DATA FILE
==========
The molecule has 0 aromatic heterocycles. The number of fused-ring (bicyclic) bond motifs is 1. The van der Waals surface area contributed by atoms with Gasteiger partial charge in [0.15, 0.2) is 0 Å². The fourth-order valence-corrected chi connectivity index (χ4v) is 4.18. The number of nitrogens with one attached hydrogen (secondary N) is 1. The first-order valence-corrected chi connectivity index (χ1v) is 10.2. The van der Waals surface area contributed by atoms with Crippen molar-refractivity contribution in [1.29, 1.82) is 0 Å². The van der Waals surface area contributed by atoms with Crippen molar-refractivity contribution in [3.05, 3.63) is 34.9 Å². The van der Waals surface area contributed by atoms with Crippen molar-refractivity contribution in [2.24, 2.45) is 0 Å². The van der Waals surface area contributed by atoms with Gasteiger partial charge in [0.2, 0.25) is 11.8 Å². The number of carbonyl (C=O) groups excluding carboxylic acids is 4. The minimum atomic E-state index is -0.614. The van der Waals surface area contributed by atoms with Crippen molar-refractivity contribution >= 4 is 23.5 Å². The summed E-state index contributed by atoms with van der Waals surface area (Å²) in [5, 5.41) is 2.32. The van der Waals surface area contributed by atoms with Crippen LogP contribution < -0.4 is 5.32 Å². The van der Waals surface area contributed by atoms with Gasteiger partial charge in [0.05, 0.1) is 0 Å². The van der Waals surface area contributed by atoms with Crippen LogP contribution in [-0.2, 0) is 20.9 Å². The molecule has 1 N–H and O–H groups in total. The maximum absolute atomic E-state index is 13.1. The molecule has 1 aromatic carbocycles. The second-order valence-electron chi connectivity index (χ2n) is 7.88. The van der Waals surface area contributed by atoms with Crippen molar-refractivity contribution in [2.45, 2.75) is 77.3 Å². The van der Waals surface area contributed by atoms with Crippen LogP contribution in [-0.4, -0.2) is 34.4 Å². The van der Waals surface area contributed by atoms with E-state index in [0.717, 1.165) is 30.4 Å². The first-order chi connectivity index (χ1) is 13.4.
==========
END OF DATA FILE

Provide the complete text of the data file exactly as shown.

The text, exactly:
The molecule has 0 aromatic heterocycles. The number of fused-ring (bicyclic) bond motifs is 1. The van der Waals surface area contributed by atoms with Gasteiger partial charge in [0.15, 0.2) is 0 Å². The fourth-order valence-corrected chi connectivity index (χ4v) is 4.18. The number of nitrogens with one attached hydrogen (secondary N) is 1. The first-order valence-corrected chi connectivity index (χ1v) is 10.2. The van der Waals surface area contributed by atoms with Crippen molar-refractivity contribution in [1.29, 1.82) is 0 Å². The van der Waals surface area contributed by atoms with Crippen molar-refractivity contribution in [3.05, 3.63) is 34.9 Å². The van der Waals surface area contributed by atoms with Crippen molar-refractivity contribution in [2.24, 2.45) is 0 Å². The van der Waals surface area contributed by atoms with Gasteiger partial charge in [0.2, 0.25) is 11.8 Å². The number of carbonyl (C=O) groups excluding carboxylic acids is 4. The minimum atomic E-state index is -0.614. The van der Waals surface area contributed by atoms with Crippen molar-refractivity contribution >= 4 is 23.5 Å². The summed E-state index contributed by atoms with van der Waals surface area (Å²) in [5, 5.41) is 2.32. The van der Waals surface area contributed by atoms with Crippen LogP contribution < -0.4 is 5.32 Å². The van der Waals surface area contributed by atoms with Gasteiger partial charge in [0.05, 0.1) is 0 Å². The van der Waals surface area contributed by atoms with Crippen LogP contribution in [-0.2, 0) is 20.9 Å². The molecule has 1 N–H and O–H groups in total. The maximum absolute atomic E-state index is 13.1. The molecule has 1 aromatic carbocycles. The second-order valence-electron chi connectivity index (χ2n) is 7.88. The van der Waals surface area contributed by atoms with Crippen molar-refractivity contribution in [2.45, 2.75) is 77.3 Å². The van der Waals surface area contributed by atoms with Crippen LogP contribution in [-0.4, -0.2) is 34.4 Å². The van der Waals surface area contributed by atoms with E-state index in [0.717, 1.165) is 30.4 Å². The first-order chi connectivity index (χ1) is 13.4.